TUESDAY, April 25, 2017 (HealthDay News)—Soothing your kids with food may stop the tears in the short-term. But researchers warn it can lead to unhealthy eating patterns long-term.
Parents who are "emotional feeders" can encourage "emotional eating”—a habit linked to weight gain and eating disorders, the Norwegian-British study found.
"There is now even stronger evidence that parental feeding styles have a major influence on children's dietary habits and how children relate to foods and beverages when it comes to addressing their own emotions," said one expert, Rafael Perez-Escamilla. He's a professor of epidemiology and public health at Yale University's School of Public Health.
"Emotional feeding" is "what parents do when they provide foods or beverages to their children to calm them down, such as when a child is having a tantrum," added Perez-Escamilla, who wasn't involved with the study.
Relying on junk food, desserts and sugary foods for comfort can lead to overeating, and later problems such as bulimia and binge-eating, said study lead author Silje Steinsbekk and colleagues.
"You don't feel like having a carrot if you're sad," said Steinsbekk, an associate professor of psychology at the Norwegian University of Science and Technology in Trondheim.
For the new study, the researchers looked at the feeding and eating habits of more than 800 children in Norway, starting at age 4. They checked in on the kids at ages 6, 8 and 10.
About two-thirds of the children at all those ages showed signs of eating to make themselves feel better, judging by questionnaires answered by their parents.
Kids offered food for comfort at ages 4 and 6 displayed more emotional eating at ages 8 and 10, the study found.
Also, the researchers also found signs that kids who felt more easily comforted by food were fed more by parents for that purpose.
"Emotional feeding increases emotional eating and vice versa," Steinsbekk said.
The researchers spotted another trend: Children who became angry or upset more easily at age 4 were more likely to eat to feel better and to be fed by parents for that purpose.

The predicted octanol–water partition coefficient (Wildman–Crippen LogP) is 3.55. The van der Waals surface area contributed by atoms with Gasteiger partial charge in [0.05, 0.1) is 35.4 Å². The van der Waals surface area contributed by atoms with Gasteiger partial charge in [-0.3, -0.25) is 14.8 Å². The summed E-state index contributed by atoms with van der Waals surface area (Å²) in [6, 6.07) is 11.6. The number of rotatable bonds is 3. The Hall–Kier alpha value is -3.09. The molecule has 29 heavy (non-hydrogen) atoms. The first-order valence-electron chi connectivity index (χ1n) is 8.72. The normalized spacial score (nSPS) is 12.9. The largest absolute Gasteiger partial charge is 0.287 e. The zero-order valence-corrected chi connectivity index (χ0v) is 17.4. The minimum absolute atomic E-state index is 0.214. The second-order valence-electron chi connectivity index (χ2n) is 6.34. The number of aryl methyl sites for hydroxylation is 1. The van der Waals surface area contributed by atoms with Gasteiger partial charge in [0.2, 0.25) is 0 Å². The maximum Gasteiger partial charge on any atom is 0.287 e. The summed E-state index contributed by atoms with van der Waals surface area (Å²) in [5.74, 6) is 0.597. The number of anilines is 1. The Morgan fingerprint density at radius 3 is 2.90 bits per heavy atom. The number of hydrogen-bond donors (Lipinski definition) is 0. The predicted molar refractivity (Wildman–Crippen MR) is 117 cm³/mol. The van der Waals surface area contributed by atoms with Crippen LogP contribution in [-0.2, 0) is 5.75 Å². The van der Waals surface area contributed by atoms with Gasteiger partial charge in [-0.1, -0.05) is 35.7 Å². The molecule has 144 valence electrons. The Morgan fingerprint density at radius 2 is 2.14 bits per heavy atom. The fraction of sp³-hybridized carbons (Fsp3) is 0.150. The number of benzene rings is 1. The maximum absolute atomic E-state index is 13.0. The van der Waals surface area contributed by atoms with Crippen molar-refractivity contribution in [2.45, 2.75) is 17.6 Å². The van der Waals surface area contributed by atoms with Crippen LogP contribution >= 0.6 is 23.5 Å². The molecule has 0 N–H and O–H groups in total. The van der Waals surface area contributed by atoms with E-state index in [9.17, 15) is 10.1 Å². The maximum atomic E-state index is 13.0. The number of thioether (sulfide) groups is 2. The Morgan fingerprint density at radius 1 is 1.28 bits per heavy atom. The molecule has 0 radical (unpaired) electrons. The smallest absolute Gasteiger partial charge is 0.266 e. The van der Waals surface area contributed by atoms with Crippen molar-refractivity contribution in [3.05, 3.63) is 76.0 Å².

"This makes total sense as parents get very stressed out when their children are having a fit or crying non-stop," said Perez-Escamilla.
But there are better ways of dealing with discomfort, said Melissa Cunningham Kay, a research assistant with the University of North Carolina's Gillings School of Global Public Health.
"Feeling sad or angry are normal emotions. Rather than using food as a distraction from them, children should be taught to tolerate them and find other ways to cope," said Kay, who was not part of the study.
"Sometimes that may involve positive discipline and a few tears or even a full-on tantrum," said Kay. "Parents should not fear this. It is a normal and a necessary part of development."
Perez-Escamilla said parents should soothe upset kids by understanding and responding to their problems—say, a wet diaper—instead of offering food as a first response, he said.
He praised the new research, noting that the eating habits of kids and their parents are closely intertwined.
"Young children develop their eating habits by observing how their caregivers eat," he said. "If they see their caregivers drinking soda and eating junk food and desserts when the caregiver is stressed or upset, then that's what the children will do when they are experiencing similar emotions."
"Emotional eating should be avoided at all costs," he added.
Study lead author Steinsbekk added: "There's no reason to worry if you have a chocolate to feel better now and then. The problem is if this is your typical way of handling negative emotions."
The same goes for dealing with kids, he said. "Parents are not supposed to be perfect, but good enough. Randomly using food to soothe your child is no big deal as long as you usually rely on other strategies," he said.
The study authors cautioned that their review relied on questionnaires answered by parents, not direct observation by the scientists. And they noted that it took place in Norway with a population that's well-educated and not very diverse, so the findings may not apply elsewhere.
The study appears April 25 in the journal Child Development.
SOURCES: Rafael Perez-Escamilla, Ph.D., professor, epidemiology and public health and director, Office of Public Health Practice, Yale School of Public Health, New Haven, Conn.; Silje Steinsbekk, Ph.D., associate professor, Department of Psychology, Norwegian University of Science and Technology, Trondheim, Norway; Melissa Cunningham Kay, research assistant, Gillings School of Global Public Health, University of North Carolina, Chapel Hill; April 25, 2017, Child Development
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